It's logical for schools to take an educational approach to programmes that combat cyber bullying.
These programmes work for students who are receptive to the message and they may dissuade a few bullies from continuing to torment their cohorts.
However, the message will be lost on those students who see nothing wrong with their actions.
Given the advent of cyber bullying, which allows tormenters to invade the sanctuary of their victims' homes via social media, a stronger approach is needed.
That's why I am impressed with the approach taken by one of the Western Bay's largest high schools.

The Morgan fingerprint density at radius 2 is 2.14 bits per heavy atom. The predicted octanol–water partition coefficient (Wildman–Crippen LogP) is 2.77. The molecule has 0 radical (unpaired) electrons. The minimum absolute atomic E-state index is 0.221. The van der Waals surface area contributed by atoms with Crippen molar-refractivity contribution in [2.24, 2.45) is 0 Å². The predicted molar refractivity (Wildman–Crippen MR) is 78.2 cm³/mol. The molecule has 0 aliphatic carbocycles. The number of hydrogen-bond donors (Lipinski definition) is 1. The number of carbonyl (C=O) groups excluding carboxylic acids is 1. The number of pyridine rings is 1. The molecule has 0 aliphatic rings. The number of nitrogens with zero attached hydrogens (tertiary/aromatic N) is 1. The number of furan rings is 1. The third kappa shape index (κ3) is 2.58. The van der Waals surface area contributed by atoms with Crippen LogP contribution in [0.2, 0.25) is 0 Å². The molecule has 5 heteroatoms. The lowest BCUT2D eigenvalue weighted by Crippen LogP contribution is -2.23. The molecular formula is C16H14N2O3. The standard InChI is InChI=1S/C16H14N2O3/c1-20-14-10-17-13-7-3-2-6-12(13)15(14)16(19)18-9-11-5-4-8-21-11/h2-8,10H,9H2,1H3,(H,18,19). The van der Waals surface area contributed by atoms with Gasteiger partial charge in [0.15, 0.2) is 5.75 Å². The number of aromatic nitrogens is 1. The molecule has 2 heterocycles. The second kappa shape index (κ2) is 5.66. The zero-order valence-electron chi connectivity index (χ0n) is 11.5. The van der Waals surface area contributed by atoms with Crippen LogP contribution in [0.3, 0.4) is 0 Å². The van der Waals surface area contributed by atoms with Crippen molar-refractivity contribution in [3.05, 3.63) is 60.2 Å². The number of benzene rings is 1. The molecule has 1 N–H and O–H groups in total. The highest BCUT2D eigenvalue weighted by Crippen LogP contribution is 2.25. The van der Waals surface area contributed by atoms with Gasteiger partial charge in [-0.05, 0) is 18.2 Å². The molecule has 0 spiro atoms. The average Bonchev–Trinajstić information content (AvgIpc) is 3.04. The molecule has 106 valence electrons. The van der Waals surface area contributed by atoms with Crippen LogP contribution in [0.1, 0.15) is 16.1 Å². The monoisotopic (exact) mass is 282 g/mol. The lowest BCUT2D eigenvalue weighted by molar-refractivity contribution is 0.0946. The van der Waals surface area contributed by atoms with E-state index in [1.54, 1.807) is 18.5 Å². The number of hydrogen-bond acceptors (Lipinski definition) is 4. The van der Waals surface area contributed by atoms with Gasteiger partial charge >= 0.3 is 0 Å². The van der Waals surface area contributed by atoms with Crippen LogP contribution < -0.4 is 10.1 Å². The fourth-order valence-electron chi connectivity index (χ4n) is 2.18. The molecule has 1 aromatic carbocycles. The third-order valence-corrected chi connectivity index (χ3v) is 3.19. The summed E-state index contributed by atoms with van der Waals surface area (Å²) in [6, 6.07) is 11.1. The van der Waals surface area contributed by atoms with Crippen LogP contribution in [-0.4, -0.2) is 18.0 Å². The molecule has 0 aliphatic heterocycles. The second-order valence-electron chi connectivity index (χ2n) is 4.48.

Otumoetai College principal Dave Randell says he has found an effective way to help eradicate cyber bullying among his students.
The school asks all students and their parents to sign an agreement that outlines that hacking other students' online accounts, or using electronic equipment to bully others, is unacceptable.
By signing the form, students also agree to report any cyberbullying to staff.
Mr Randell said the confiscation of a smartphone, or being banned from using school computers for a week - or the remainder of the term - was a strong deterrent for students considering bullying. The forms were kept on file and renewed each year.
The strength of the approach is that it involves parents.
By signing the agreement, pupils know that breaching the rules will more than likely get a stern word at home.
The most determined bully may not care how their school views their behaviour but there is a fair chance he or she will be concerned about their parents' reaction.